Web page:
Last year the sixth grade and the handicapped students went to the state fair together. Because of the bus space, the parents of the handicapped children followed in a car. By the time they were parked and in the fair, the sixth-graders had divided into groups and had taken the special-education students with them to explore the fair.
The mothers were frantic to find their missing children but soon realized they were in good hands. All day kids were zipping past, pushing their friends in wheelchairs.
After the fair, they were asked to write an essay or poem about their experience. Of the 1,870 entries in a statewide contest, the Monte Vista students took first and second in the essay and fourth in the poetry. That is remarkable, Glad said, because there are only 59 students in the sixth grade.
Nina Hill, daughter of Steve and Tauni Hill, and several of her friends became close friends with Jenny, an 18-year-old girl in the special-education program. She could not talk, but that did not stop them from calling her on the phone. When her sister answered, the girls asked for Jenny.
There was a long pause, "But she can't talk," the sister replied. "We know that, just hold the phone to her ear so we can tell her something," Nina said.
"That was the first phone call Jenny had ever had," said Glad.
Jenny repaid that kindness last year when Nina's little brother was killed in a car accident. Jenny was very frail, and Nina would go into her schoolroom and just hold and rock her.
"She loved her for what she was, a human soul," said Tauni Hill. "Because of their association with the children at the school, my family adjusted better to this tragedy," she said. "It was easier for them to let him go because they could see the results of severe head injuries and it was harder for them to feel sorry for themselves when they were with other children who had difficult problems."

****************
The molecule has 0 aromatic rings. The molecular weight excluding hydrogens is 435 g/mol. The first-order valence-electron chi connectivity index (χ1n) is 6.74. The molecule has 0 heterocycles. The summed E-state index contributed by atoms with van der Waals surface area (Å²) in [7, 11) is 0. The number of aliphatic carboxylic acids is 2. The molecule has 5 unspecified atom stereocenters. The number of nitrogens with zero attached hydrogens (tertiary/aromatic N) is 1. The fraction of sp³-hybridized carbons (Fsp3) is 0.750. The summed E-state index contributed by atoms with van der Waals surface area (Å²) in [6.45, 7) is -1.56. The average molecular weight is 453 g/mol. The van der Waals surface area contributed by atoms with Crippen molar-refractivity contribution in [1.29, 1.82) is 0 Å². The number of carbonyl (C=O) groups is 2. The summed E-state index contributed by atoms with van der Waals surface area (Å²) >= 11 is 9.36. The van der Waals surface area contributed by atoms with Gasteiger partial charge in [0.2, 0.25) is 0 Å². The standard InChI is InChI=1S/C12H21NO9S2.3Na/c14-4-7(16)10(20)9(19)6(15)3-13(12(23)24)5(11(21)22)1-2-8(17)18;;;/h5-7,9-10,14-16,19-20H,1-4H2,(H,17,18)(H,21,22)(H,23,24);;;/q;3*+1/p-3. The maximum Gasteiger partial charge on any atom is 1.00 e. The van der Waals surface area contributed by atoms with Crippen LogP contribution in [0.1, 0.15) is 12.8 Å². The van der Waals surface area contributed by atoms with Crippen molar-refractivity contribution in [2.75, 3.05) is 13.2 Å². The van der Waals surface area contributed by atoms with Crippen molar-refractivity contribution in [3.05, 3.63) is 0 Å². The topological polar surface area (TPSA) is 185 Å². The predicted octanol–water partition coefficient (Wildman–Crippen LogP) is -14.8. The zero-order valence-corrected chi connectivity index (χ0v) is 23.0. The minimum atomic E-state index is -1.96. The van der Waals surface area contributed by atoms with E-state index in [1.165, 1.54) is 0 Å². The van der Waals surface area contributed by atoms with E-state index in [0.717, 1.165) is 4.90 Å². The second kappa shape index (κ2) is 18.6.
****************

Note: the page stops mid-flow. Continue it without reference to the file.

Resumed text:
Hill explained that her children have become more tolerant of everyone since coming to Monte Vista. Their academic scores might not be any higher, but they are learning to be better people, she believes.
Dallas Knowlton, the son of Brad and Shondell Knowlton, had a difficult time with the decision whether to attend Monte Vista. He had just moved to Farmington and was making new friends. His mother took him to visit Monte Vista several times when only special-education students were enrolled. Finally, after much thought, he asked, "Will they have a wheelchair for me, too?" He was relieved when his mother explained that he would have a regular classroom just like those at the elementary school.
There are about 250 regular students in the school and 50 handicapped students - a 5-1 ratio - so the special education students can't be ignored as they might be in mainstream elementaries. Of the 50 students, 40 of them are in wheelchairs.
Several weeks into the school year, Dallas' mother asked how he liked the new school and inquired about his relationship with the handicapped students. "We don't have any handicapped kids at our school," he said.
"What about all those kids in helmets at lunch?" his older sister, Andrea, asked.
"I thought they were just football players," Dallas said.
In a way, he was very close to the truth, according to Glad. "The students just see a child with handicaps, not a handicapped child. There is a difference," he said.